Saturday, November 26, 2011

O/T: You're in trouble now

One of the girls I work with recently lost her father-in-law.  Her mother-in-law watches her kids (she has a half of a baseball team's worth).  Once the funeral was over and life settled down a little, the kids went back to Grandma's, as usual.

"Grandma, will you take me to heaven?" one of the boys asked.

After some conversation, she figured out that he was asking to go to the cemetery.

So, she gathered everyone up, loaded them in the van and off they went.  Once they arrived, they piled out and the one who had requested the trip marched right over to the grave.

"Grandpa, Grandma has not made me soup yet."


Wednesday, November 23, 2011

Happy Thanksgiving

I actually have the day off, but I'm working Friday.  I'll be home long enough to mess up the kitchen, but good, and then back to work for a day before having Saturday off.

Enjoy your Turkey Day!

Wednesday, November 16, 2011

Body Language

Yesterday I was standing and talking to my husband with my hands on my hips.  It wasn't a hands on hips type of conversation, that was just how I was standing.

"Don't stand like that.  It makes you look aggressive."

Funny, but I think about this at work all the time.  For some reason, arms akimbo is my default.  I catch myself standing that way constantly.  My first reaction is to put my hands behind my back when I notice it.

The other day Mrs. A asked me if I stood with my hands folded behind my back to keep myself out of trouble.

"That's exactly right," I told her.

Residents notice.  Even if they aren't able to get the words out, they can tell how you are feeling by the way you stand when you're working with them.  Arms akimbo can make them feel like you are being bossy or are in a hurry.  Arms crossed is defensive and makes them feel like you aren't listening or you don't care.  Keeping your arms relaxed at your sides when talking to them shows that you're listening and are willing to do what it takes to help them.  If they feel comfortable, they are less likely to get upset or angry and that automatically makes the day go smoother.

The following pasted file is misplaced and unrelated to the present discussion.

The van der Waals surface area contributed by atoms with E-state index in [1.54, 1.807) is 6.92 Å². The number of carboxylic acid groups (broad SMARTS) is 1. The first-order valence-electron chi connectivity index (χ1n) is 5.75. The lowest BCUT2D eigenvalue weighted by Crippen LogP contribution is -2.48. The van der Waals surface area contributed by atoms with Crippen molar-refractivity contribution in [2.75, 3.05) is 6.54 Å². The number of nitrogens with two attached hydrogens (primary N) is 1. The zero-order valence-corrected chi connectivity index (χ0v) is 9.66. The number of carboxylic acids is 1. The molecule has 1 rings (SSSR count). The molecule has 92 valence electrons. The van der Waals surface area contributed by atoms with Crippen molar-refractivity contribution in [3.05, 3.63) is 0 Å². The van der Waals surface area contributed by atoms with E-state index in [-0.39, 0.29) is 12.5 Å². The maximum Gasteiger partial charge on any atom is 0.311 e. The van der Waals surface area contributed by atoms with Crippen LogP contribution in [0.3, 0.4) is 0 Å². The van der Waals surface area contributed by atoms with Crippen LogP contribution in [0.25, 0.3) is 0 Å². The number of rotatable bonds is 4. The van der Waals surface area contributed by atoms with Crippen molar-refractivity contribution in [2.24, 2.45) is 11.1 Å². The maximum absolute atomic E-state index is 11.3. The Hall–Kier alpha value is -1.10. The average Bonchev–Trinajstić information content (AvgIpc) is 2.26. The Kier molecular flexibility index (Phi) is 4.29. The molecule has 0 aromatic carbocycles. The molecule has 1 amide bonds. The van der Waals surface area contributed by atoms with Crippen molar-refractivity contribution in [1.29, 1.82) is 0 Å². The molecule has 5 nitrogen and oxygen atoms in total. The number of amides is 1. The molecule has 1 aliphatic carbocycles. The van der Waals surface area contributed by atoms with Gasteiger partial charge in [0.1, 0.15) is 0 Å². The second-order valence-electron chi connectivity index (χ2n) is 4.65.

Thursday, November 10, 2011

Dating Coworkers

I'm absolutely against coworkers dating.  And, yes, I am a hypocrite because I have worked at several jobs with my husband over the years.  I'm still against it.

This is coming up because we have a boomerang CNA who likes to date coworkers.  Who likes to live with coworkers.  And then, when the break up happens, it rocks the nursing center.  People quit, people take sides, people try to run other people off.  It's stupid, disruptive, and frustrating.  Can you imagine what the resident's think?

I could tell you, but you'd be surprised at how raunchy our elders can be.  Let's just say that whatever you just thought about it, they've already thought a hundred times before.  And their executive function is not what it used to be, so some of them just say it.  Loud.  Because they can't hear.  But a lot of other folks can.

If you simply must date a coworker, you should conduct your relationship so no one else you work with knows about it.  I worked with a couple for nearly a year before I knew they were a couple.  Even after I knew, they didn't do anything at work that indicated they were living together.  They kept their work and their home lives separate.  As it should be.

Regardless of that one good example, I've seen, oh, probably five couples break up since I started working as a CNA.  It's not good for anyone.  It hurts the residents, the rest of the staff, and the business itself.  Better to avoid it altogether.  It's a big world out there.  Find someone else to date.

Thursday, November 3, 2011


  • Resident's with dementia are like the weather in Chicago.  If you don't like it, wait a minute, it'll change.
  • One eight hour shift working the floor nets me about 14000 steps according to my pedometer.  Conversely, giving 25 people meds for one shift gets me about 5000 steps, 35 people, 7500.
  • The only right answer to "Are you busy?" is "What can I do for you?"
  • Raising children is good training for being a CNA.  The goals are the same.  Keep them warm, clean, dry, fed, and don't let them knock the snot out of each other.